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Possible US sanctions on Iran could create back door for commandeering of museum antiquities as damages

Persepolis tablets on loan to Chicago's Oriental Institute since the 1930s compromised in lawsuit brought by victims of Jerusalem suicide bombing

Chicago

A proposed US law to impose sanctions on Iran could make it much easier for people who have a claim for damages against Iran to seize Iranian antiquities and art held in US museums as compensation. The amendment, part of a bill approved by the Senate banking committee last month, has a provision that could, unintentionally, affect a case involving antiquities at the University of Chicago’s Oriental Institute.

The measure would “make it easier for individuals to seize and auction off priceless ancient Persian antiquities” held at US museums to satisfy court judgments, says the National Iranian American Council, a Washington, DC, non-profit group. The bill poses a threat to a collection of ancient clay tablets known as the Persepolis tablets, owned by Iran and on loan to the University of Chicago since 1937. The objects contain valuable records of daily transactions in Persia. The council is urging constituents to contact Congress to alter the amendment to exclude cultural property at US museums and universities.

Culture or commerce?

The bill would render obsolete the “commercial activity” test, which hampers complainants seeking to seize assets in cases against foreign nations in US courts. Under the US Foreign Sovereign Immunities Act, a foreign nation can be sued and, under certain conditions, its US assets seized. For this to happen, proof may be required that the property of the foreign nation was used for a “commercial activity” in the US.

Tricia Enright, the communications director for Senator Robert Menendez (Democrat, New Jersey), who is backing the amendment, says that it is intended to define Iran’s property interests to include “certain security and financial assets” and to deem such interests “a commercial activity”.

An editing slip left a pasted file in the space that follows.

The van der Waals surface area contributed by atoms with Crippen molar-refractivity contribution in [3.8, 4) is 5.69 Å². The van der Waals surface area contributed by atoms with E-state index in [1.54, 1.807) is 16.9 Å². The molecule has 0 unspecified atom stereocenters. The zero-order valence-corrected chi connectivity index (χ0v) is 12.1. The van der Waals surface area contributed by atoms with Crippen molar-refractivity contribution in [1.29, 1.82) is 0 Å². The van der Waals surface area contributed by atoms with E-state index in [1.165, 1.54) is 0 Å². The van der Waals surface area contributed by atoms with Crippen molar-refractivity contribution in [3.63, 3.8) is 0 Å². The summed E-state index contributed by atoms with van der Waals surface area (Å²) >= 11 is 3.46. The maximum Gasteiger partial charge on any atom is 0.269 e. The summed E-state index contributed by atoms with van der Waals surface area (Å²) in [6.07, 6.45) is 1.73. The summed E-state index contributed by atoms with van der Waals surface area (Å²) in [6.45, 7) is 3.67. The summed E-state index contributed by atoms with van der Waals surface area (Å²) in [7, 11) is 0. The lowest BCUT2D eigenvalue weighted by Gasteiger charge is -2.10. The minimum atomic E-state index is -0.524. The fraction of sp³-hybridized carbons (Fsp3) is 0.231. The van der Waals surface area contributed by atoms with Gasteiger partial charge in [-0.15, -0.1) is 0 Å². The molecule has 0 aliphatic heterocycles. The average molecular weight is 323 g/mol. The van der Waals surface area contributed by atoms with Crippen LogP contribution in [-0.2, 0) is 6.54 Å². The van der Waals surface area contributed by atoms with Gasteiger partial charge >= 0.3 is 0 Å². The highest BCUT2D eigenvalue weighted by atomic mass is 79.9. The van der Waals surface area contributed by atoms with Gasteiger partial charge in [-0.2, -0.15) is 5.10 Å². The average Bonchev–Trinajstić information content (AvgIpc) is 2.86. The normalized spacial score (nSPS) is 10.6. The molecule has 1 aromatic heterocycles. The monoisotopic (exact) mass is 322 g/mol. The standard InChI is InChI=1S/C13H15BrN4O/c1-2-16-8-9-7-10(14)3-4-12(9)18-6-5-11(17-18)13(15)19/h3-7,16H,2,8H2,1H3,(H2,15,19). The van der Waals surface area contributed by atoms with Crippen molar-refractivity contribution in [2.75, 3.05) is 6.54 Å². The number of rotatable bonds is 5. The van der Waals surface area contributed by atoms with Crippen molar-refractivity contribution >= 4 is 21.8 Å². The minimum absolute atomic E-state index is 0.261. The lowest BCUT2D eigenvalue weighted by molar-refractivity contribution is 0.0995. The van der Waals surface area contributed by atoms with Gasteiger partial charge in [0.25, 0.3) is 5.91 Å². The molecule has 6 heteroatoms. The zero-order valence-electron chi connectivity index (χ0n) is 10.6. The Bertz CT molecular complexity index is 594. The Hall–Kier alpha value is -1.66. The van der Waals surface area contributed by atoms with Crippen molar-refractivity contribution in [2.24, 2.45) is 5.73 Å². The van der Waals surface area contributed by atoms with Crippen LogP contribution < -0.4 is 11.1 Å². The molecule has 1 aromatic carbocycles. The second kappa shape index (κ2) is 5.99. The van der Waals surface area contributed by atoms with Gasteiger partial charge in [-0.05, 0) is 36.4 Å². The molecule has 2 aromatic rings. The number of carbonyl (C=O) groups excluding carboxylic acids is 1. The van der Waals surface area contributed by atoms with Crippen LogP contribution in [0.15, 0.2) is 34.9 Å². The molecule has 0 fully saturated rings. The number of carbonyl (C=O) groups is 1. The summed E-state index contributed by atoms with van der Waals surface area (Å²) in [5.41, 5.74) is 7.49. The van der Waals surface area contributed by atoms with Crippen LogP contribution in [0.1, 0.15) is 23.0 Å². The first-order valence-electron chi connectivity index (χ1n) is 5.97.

Menendez’s proposal cites “any” property owned by Iran in the US, making no distinction “between seizing Iran’s financial assets and seizing artefacts from museums”, says David Elliott, the assistant policy director at the

Iranian-American council. “We can preserve the right of victims without putting irreplaceable Persian antiquities into auction.” He says: “This is a threat not just to Persian antiquities, but also to all museums that engage in international exchanges.”

A spokesman for the University of Chicago says that while most of the Persepolis find has been returned to Iran after being restored, around 20,000 objects are still on loan for research.

The Persepolis tablets are at the heart of an ongoing case against the Oriental Institute, in which several people are seeking the antiquities as part of a $77m court judgment against Iran for injuries they sustained in a 1997 terrorist bombing in Jerusalem. A 2003 default judgment in Washington, DC, was based on Iran’s failure to appear and defend itself in the legal case.

Patty Gerstenblith, a professor at DePaul University law school, says that while she condemns any terrorist act, it would not be “logical” for Congress “to view deprivation of archaeological artefacts on loan from a foreign nation, even a state sponsor of terrorism, as a means of carrying out sanctions against that nation. Ancient artefacts owned by a nation are not a financial resource that can be used to fund and encourage terrorist activities.”

The US government has filed a statement of interest in the Oriental Institute case, urging the court to affirm Iran’s immunity in the case. No schedule has been set to send the bill to the Senate for a vote.

Originally appeared in The Art Newspaper as 'US sanctions on Iran could create back door to seize museum antiquities'